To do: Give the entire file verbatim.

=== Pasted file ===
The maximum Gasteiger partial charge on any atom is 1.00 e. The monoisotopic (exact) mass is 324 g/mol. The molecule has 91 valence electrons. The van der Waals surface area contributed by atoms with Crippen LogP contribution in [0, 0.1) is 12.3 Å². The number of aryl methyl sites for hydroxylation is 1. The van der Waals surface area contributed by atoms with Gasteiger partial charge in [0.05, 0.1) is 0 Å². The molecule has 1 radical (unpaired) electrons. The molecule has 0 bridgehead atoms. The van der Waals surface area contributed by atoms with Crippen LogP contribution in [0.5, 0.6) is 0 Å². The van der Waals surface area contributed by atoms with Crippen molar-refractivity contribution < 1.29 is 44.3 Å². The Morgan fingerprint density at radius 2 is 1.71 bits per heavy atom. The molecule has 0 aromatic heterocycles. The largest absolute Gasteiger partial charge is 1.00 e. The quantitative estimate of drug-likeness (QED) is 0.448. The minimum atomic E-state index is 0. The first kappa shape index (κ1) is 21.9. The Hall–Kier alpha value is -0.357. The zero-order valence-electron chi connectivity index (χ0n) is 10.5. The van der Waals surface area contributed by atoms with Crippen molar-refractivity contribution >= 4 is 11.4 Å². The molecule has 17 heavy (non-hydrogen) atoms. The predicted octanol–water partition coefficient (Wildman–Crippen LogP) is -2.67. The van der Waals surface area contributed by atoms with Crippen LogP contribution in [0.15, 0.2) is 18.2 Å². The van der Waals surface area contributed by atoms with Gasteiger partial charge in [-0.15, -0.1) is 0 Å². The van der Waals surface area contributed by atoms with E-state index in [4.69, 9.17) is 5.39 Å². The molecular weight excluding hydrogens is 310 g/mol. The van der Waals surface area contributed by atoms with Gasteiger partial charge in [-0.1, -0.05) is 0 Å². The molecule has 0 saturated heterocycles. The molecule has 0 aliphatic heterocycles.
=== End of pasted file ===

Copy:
The maximum Gasteiger partial charge on any atom is 1.00 e. The monoisotopic (exact) mass is 324 g/mol. The molecule has 91 valence electrons. The van der Waals surface area contributed by atoms with Crippen LogP contribution in [0, 0.1) is 12.3 Å². The number of aryl methyl sites for hydroxylation is 1. The van der Waals surface area contributed by atoms with Gasteiger partial charge in [0.05, 0.1) is 0 Å². The molecule has 1 radical (unpaired) electrons. The molecule has 0 bridgehead atoms. The van der Waals surface area contributed by atoms with Crippen LogP contribution in [0.5, 0.6) is 0 Å². The van der Waals surface area contributed by atoms with Crippen molar-refractivity contribution < 1.29 is 44.3 Å². The Morgan fingerprint density at radius 2 is 1.71 bits per heavy atom. The molecule has 0 aromatic heterocycles. The largest absolute Gasteiger partial charge is 1.00 e. The quantitative estimate of drug-likeness (QED) is 0.448. The minimum atomic E-state index is 0. The first kappa shape index (κ1) is 21.9. The Hall–Kier alpha value is -0.357. The zero-order valence-electron chi connectivity index (χ0n) is 10.5. The van der Waals surface area contributed by atoms with Crippen molar-refractivity contribution >= 4 is 11.4 Å². The molecule has 17 heavy (non-hydrogen) atoms. The predicted octanol–water partition coefficient (Wildman–Crippen LogP) is -2.67. The van der Waals surface area contributed by atoms with Crippen LogP contribution in [0.15, 0.2) is 18.2 Å². The van der Waals surface area contributed by atoms with Gasteiger partial charge in [-0.15, -0.1) is 0 Å². The van der Waals surface area contributed by atoms with E-state index in [4.69, 9.17) is 5.39 Å². The molecular weight excluding hydrogens is 310 g/mol. The van der Waals surface area contributed by atoms with Gasteiger partial charge in [-0.1, -0.05) is 0 Å². The molecule has 0 saturated heterocycles. The molecule has 0 aliphatic heterocycles.